In the spirit of some other modifications I’ve made to the Rumors of War setting, I decided to cut one or two of the original six factions (or merge them, however you want to look at it) in favor of a simpler, more straightforward dog-eat-dog model. It follows on the heels of a realization I had that despite wanting slaves to play a major role in society, they had no place in the social model I made.
There’s been some reshuffling of importance and meaning, so not all the factions embody the same people or concepts as before, and I think they’re more abstract and/or universal at the same time. We’ll see, right?
At the top of the social totem pole, you have the princes, who represent the law of the land, justice, and civilization. They emerge naturally when large groups of people converge on one location and stay there for a couple generations. They represent large-scale organization. They’re the “next big thing” in social reform.
Next on down the list are the knights, who represent one of two old forms of leadership in the ancient world. They’re technically on the way out, but given their influence on the lower class, they actually have a fair amount of staying power. Waning power to be sure, but staying power nonetheless.
At the bottom of the social pyramid, you have the slaves. You can be nice and call them the “masses,” the “mob,” or the “unwashed,” but the fact of the matter is they represent most people most of the time. Their strength is relative to the strength of their leadership, and the strength of their morals relative to the same.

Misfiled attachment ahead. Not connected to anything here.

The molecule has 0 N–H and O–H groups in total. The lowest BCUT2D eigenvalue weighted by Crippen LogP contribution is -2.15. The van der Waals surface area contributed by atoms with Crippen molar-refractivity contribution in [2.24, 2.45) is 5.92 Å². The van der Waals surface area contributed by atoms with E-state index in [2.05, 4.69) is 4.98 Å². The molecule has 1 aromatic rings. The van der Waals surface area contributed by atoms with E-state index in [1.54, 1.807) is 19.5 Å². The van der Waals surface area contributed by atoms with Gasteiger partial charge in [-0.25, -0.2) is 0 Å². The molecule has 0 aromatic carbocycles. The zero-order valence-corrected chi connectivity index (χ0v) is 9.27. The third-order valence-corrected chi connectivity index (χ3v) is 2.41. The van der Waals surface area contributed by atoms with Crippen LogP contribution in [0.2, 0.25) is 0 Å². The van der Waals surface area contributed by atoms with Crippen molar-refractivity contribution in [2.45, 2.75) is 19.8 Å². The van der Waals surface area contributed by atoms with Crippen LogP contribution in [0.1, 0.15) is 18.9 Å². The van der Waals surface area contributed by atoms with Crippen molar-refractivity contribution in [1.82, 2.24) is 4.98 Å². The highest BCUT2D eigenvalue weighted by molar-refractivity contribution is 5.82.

Next you have one of the more ambiguous social classes, which exists “outside” the social structure, the experts. Of all society, they’re both the most likely to organize and the most likely to pull up their roots and leave for a cause. Often found at the center of the culture, but not of it — they’re usually members of the intelligentsia.
Finally, there are the outlaws. By definition, they exist outside the bounds of society, whether for political, financial, spiritual, or other reasons. They may be bandits, exiles, raiders, slavers, mercenaries, or who-knows-what. Whoever they are, whatever they do, they’re “everyone else.” Not necessarily good, not necessarily bad.
The new balance that exists between the factions is key: princes maintain the status quo by keeping heroes and revolutionaries busy, knights direct labor and weed out undesirables, slaves overthrow corrupt rulers and keep the wheels turning, experts criticize poor leadership and organize resistance against forces of chaos and destruction, and outlaws keep tyrants in check and thin the herd.